Search /
Docfinder:
Advanced search  |  Help  |  Site map
RESEARCH CENTERS
SITE RESOURCES
Click for Layer 8! No, really, click NOW!
Networking for Small Business
TODAY'S NEWS
Where's my gigabit Internet, anyway?
How a cyber cop patrols the underworld of e-commerce
For Red Hat, it's RHEL and then…?
Will the Internet of Things Become the Internet of Broken Things?
Kill switches coming to iPhone, Android, Windows devices in 2015
Israeli start-up, working with GE, out to detect Stuxnet-like attacks
Galaxy S5 deep-dive review: Long on hype, short on delivery
Google revenue jumps 19 percent but still disappoints
Windows XP's retirement turns into major security project for Chinese firm
Teen arrested in Heartbleed attack against Canadian tax site
Still deploying 11n Wi-Fi?  You might want to think again
Collaboration 2.0: Old meets new
9 Things You Need to Know Before You Store Data in the Cloud
Can Heartbleed be used in DDoS attacks?
Secure browsers offer alternatives to Chrome, IE and Firefox
Linksys WRT1900AC Wi-Fi router: Faster than anything we've tested
Heartbleed bug is irritating McAfee, Symantec, Kaspersky Lab
10 Hot Hadoop Startups to Watch
Server makers rushing out Heartbleed patches
Fortinet, McAfee, Trend Micro, Symantec, Bitdefender battle in socially-engineered malware prevention test
Net neutrality ruling complicates US transition to IP networks
6 Social Media Mistakes That Will Kill Your Career
Canonical's new Ubuntu focuses on the long haul
4 Qualities to Look for in a Data Scientist
Big bucks going to universities to solve pressing cybersecurity issues
/

Intel's InfiniBand stance not surprising

Related linksToday's breaking news
Send to a friendFeedback

Sign up to receive this and other networking newsletters in your inbox.

Intel's decision to step away from the next-generation InfiniBand bus standard is not all that unusual for a company that initiates and incubates standards-based technologies to sell more processors.

The company was instrumental in promoting the PCI bus, Gigabit Ethernet and wireless LAN standards. By getting involved in finding a market for standards-based technologies like those, Intel created a larger market for its industry-standard servers. Those servers will also, to all appearances, use InfiniBand silicon - just not Intel's own.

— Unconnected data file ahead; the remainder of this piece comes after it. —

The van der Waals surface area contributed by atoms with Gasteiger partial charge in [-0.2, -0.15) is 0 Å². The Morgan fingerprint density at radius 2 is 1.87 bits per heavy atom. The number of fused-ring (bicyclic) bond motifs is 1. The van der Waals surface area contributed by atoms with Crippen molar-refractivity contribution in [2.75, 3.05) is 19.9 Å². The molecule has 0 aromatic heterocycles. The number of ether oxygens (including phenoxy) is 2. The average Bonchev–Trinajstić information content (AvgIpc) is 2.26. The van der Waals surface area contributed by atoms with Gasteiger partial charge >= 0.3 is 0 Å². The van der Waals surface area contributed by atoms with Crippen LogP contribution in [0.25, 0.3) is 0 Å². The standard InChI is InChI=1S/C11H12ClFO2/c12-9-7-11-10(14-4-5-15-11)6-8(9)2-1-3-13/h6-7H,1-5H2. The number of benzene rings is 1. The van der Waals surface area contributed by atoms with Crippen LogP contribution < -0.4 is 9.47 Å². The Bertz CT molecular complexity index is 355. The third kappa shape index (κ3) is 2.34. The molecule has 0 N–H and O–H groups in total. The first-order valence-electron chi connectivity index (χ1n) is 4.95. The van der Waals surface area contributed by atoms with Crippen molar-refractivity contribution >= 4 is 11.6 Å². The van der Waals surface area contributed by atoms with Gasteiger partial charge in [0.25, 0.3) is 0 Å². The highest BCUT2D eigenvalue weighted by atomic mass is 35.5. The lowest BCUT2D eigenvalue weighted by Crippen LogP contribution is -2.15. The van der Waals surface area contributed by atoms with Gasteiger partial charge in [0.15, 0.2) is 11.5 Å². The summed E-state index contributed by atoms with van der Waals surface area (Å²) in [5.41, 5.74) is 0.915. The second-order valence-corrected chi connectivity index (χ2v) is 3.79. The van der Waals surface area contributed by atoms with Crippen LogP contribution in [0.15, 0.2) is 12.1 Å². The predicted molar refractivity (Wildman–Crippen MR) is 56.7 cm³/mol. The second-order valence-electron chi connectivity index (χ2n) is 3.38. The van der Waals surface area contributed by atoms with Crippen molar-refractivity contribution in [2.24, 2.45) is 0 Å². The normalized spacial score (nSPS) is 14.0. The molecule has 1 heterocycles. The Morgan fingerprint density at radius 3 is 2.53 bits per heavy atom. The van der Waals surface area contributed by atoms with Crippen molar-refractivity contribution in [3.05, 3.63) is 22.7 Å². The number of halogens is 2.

That Intel is leaving InfiniBand silicon production to companies such as Mellanox, Banderacom and IBM isn't a blow to the nascent market. IDC says that, by late 2005, 50% of the servers shipped will be InfiniBand-enabled. Many of those servers will use Intel processors.

Intel had also been working on 1x host channel adapters, while the rest of the industry had advanced to 4x silicon. By the end of 2001, Mellanox estimated that it had already shipped as many as 10,000 switch and adapter ports using 1- and 4x InfiniBand.

Users say InfiniBand's potential for success relies on large vendor support. Vendors that remain committed to InfiniBand are Dell, Microsoft and Sun. Dell recently announced that it would ship InfiniBand-enabled blade servers. And IBM isn't likely to drop a technology that looks so much like its host-based channel-attach technology.

HP, however, after acquiring Compaq, has grown lukewarm on InfiniBand. The company had originally announced that its blade servers would be InfiniBand-enabled. Now, it appears HP will use InfiniBand where it says the technology makes sense - and only if another technology such as its ServerNet, used to cluster NonStop servers, can't suffice.

Intel will turn the engineering resources it has expended on InfiniBand to its new prestandard bus, PCI Express. PCI Express, formerly called 3GIO, is a faster extension of the PCI bus. The goal of PCI Express, however, is not for clustering servers, something InfiniBand has been proposed to do well.

RELATED LINKS

Grid computing hits security gridlock
Network World, 06/10/02

Deni Connor is a senior editor at Network World covering storage, SANs, Novell and Novell-related products. You can reach her at dconnor@nww.com.

Servers archive
Past issues of Network World on Servers.


NWFusion offers more than 40 FREE technology-specific email newsletters in key network technology areas such as NSM, VPNs, Convergence, Security and more.
Click here to sign up!
New Event - WANs: Optimizing Your Network Now.
Hear from the experts about the innovations that are already starting to shake up the WAN world. Free Network World Technology Tour and Expo in Dallas, San Francisco, Washington DC, and New York.
Attend FREE
Your FREE Network World subscription will also include breaking news and information on wireless, storage, infrastructure, carriers and SPs, enterprise applications, videoconferencing, plus product reviews, technology insiders, management surveys and technology updates - GET IT NOW.